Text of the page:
o Court basically reviews the FL Sup Cts interpretation of its own state constitution and rules that FL interpreted wrongly.

§ Says it did not give enough deference to the state legislature (who, pursuant to Art. II has Electoral powers).

o Dissent: Federal courts should defer to state high court’s interpretation of its own state constitution or laws.


· Counter-Majoritarian Role-Court acts as a brake upon politically accountable branches of gov’t. – better equipped to decide whether legislation is constitutional

o Pro: Legislatures will manifest will of majority, which may be intolerant of politically and socially unpopular minorities

o Con: Judges are unelected any thus repudiate a representative democracy

· Avoiding Counter-Majoritarian Problem-Representation Reinforcement Theory:

o Says judicial review implements majority of will of earlier generations and eliminates barriers to democratic participation.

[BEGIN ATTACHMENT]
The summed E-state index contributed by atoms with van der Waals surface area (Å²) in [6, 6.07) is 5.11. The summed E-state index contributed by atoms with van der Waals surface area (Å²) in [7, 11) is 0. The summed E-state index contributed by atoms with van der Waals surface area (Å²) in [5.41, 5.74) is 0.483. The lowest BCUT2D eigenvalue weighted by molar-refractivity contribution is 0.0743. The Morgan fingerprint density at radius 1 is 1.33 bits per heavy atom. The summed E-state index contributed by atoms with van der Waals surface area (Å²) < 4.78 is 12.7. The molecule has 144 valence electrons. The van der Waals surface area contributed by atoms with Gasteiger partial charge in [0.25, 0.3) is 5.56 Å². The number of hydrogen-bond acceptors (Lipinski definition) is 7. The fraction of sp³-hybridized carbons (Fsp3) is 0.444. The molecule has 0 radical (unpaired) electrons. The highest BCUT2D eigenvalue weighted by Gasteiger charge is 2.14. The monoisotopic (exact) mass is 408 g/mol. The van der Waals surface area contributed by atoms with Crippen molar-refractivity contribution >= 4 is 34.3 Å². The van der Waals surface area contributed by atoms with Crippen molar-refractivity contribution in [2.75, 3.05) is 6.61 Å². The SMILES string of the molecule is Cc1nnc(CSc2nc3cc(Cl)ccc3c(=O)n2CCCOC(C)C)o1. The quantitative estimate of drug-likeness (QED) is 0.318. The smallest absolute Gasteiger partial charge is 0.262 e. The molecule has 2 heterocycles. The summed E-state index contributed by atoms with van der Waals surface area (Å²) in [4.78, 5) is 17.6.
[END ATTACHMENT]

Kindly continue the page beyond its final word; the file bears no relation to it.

· Stability-Court gives a settled meaning to Constitution

· Entrenched Error-Argues against judicial review; says it is too difficult to correct mistaken decisions by the Court.

· Erosion of Constitutional Responsibility by the Political Branches-other branches lose sight of constitutional issues b/c they defer to the courts


· Interpretivist-looks only to the text of the Constitution (however, most interpretevists are not this extreme, they will often look to some other form of guidance)

· Noninterpretivists-look at contemporar

to Curtail Sup Ct’s Appellate Jurisdiction-

o Implicit limitations based on judicial power contained in Art. III

o General constitutional limitations on gov’t action (e.g. Due Process Clause)

· Internal Limits on Congressional Power…

o Separation of Powers